Provincial city Jerez de la Frontera, home to the Royal Andalusian School of Equestrian Art, some of the worlds most famous Sherry Bodegas and is where Flamenco originated. The Fería de Mayo takes place in early May and is the most important celebration of the year when the Jerezanos turn out in force to celebrate their beloved horses, flamenco and sherry until the early hours of the morning. Jerez is also home to a small zoo, again making the city a great day out for all
For culture visit Cadiz, the oldest, continually inhabited city in Spain and possibly of western Europe. Sitting at the end of a narrow isthmus, surrounded by the Atlantic Ocean, Cádiz is understandably worth a least a day of your holiday time – with something for everyone to enjoy. The narrow streets connect into splendid plazas, sub-tropical gardens and a magnificent cathedral, Cádiz has several splendid beaches including La Caleta which served as the set for Cuban scenes in the James Bond movie – Die Another Day. In February, the city vibrates as it hosts one of the world’s greatest carnivals
Other days out might include Tarifa, within an hours drive. It is the wind and kite-surfing capital of Europe, where Africa meets Europe and the Atlantic meets the Mediterranean. This slightly bohemian port town bustles with the tanned and trendy enjoying the often brisk winds in the day and the laid-back nightlife once the sun has set. Popular with the children are the dolphin and whale watching boat trips, with all proceeds going towards the research and preservation of marine mammals. For a cultural twist, Tarifa is less than 45mins by hydrofoil from Tangiers – a popular daytrip for those wishing to sample the Moroccan hospitality.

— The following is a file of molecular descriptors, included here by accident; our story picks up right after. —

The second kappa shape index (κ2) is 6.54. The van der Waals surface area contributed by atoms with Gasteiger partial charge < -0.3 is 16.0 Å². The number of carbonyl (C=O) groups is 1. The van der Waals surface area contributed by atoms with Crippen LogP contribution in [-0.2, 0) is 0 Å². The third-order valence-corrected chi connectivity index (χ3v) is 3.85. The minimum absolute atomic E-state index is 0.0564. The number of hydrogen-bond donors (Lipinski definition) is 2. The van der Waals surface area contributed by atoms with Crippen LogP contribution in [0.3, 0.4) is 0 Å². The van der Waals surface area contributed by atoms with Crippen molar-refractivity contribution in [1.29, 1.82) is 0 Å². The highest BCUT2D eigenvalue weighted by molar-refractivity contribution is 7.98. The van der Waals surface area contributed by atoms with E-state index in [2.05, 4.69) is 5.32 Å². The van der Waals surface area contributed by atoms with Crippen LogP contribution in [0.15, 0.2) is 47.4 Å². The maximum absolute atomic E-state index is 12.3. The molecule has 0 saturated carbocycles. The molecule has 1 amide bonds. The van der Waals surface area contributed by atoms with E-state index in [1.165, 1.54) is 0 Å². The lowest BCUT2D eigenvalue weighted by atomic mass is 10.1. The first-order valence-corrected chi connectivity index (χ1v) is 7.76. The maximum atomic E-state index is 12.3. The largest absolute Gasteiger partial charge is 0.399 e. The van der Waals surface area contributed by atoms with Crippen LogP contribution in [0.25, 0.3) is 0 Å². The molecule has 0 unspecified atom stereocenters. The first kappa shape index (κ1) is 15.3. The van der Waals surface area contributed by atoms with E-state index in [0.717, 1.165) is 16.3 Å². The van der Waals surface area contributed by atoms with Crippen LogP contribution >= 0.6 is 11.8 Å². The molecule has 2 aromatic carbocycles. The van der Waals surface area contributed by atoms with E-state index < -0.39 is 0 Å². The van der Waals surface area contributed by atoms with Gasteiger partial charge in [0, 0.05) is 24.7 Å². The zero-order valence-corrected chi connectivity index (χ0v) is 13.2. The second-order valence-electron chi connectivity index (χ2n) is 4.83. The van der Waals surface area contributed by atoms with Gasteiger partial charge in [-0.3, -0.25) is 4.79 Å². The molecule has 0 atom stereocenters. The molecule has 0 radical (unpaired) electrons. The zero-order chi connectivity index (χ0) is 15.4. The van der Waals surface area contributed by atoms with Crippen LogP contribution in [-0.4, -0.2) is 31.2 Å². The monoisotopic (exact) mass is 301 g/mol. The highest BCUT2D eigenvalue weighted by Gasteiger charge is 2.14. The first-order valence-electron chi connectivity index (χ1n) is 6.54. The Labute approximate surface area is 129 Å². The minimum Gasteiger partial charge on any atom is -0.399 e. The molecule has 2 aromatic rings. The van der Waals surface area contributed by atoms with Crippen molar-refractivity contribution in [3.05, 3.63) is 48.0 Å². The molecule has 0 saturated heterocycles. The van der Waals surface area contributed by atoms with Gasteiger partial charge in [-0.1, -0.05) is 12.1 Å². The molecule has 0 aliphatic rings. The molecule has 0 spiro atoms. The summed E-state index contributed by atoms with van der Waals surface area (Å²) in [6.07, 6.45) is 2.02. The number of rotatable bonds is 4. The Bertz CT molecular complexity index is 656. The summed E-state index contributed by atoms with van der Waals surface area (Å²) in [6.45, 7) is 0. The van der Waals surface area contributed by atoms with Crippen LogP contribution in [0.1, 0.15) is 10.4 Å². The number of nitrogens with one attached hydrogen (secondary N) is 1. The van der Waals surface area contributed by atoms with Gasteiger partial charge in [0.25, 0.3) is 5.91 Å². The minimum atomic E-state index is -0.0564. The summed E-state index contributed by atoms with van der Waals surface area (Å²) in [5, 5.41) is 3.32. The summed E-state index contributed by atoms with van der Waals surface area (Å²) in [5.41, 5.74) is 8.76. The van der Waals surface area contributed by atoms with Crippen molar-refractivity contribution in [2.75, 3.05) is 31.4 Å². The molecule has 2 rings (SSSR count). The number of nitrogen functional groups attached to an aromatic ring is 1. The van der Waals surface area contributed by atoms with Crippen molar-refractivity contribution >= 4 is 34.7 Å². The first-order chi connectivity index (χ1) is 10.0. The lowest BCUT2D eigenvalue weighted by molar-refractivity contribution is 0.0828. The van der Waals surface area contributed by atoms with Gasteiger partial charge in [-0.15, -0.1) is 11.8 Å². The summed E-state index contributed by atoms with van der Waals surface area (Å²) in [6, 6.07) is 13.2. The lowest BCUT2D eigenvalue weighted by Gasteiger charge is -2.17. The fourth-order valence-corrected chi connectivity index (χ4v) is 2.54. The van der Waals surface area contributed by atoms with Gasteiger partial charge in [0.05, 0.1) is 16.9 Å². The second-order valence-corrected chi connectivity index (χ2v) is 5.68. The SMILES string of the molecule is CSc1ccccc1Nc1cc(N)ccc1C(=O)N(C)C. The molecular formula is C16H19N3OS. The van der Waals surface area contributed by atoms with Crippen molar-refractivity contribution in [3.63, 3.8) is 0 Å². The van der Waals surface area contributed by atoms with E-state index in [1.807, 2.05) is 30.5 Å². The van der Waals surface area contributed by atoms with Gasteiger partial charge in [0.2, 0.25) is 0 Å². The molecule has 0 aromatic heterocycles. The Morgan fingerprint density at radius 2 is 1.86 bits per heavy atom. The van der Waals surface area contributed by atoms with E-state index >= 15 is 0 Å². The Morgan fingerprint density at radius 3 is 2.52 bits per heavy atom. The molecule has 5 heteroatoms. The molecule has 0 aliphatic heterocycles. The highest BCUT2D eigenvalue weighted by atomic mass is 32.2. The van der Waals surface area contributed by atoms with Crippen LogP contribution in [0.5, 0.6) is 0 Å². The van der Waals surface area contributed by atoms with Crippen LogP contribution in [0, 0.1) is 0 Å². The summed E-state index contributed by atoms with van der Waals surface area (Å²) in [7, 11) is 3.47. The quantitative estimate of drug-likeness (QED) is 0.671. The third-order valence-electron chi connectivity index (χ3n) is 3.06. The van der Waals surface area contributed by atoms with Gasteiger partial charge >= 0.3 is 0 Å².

Baelo Claudia is an ancient Roman town situated on the Costa de la Luz, some 15km north of Tarifa, next to the town of Bolonia and the beautiful beach. Its history lies in the trade routes serving Europe and North Africa – the town’s strategic position on the coast near the Straits of Gibraltar made it a crucial stopping-off point between the two continents. The ruins of Baelo Claudia, with its impressive temple, forum and basilica, and especially the large fish-salting factory, show how important the town was
Seville, the stunningly beautiful capital of Andalucía and arguably one of the most picturesque cities in Spain, Seville is the ‘must see’ at least once during your stay. Seville captures the true ‘spirit of Spain’ and is a wonderful mixture of Roman, Muslim and Spanish architecture. The Alcazar for example, is a beautiful series of Moorish palaces, courtyards and gardens which rival the Alhambra in Granada whilst Seville’s Gothic cathedral, is the largest in Spain and retains the minaret of the mosque which it replaced. Seville is within an hour and half drive.
Arcos de la Frontera is one of Andalusía’s most dramatically positioned pueblos blancos, straddling a rocky limestone ridge, its whitewashed houses and stone castle walls stop abruptly as the sheer cliff face plunges down to the fertile valley of the Rio Guadalete below. Justifiably popular with international visitors, the myriad of cobbled streets are some of the narrowest in Andalusía – not for the faint hearted!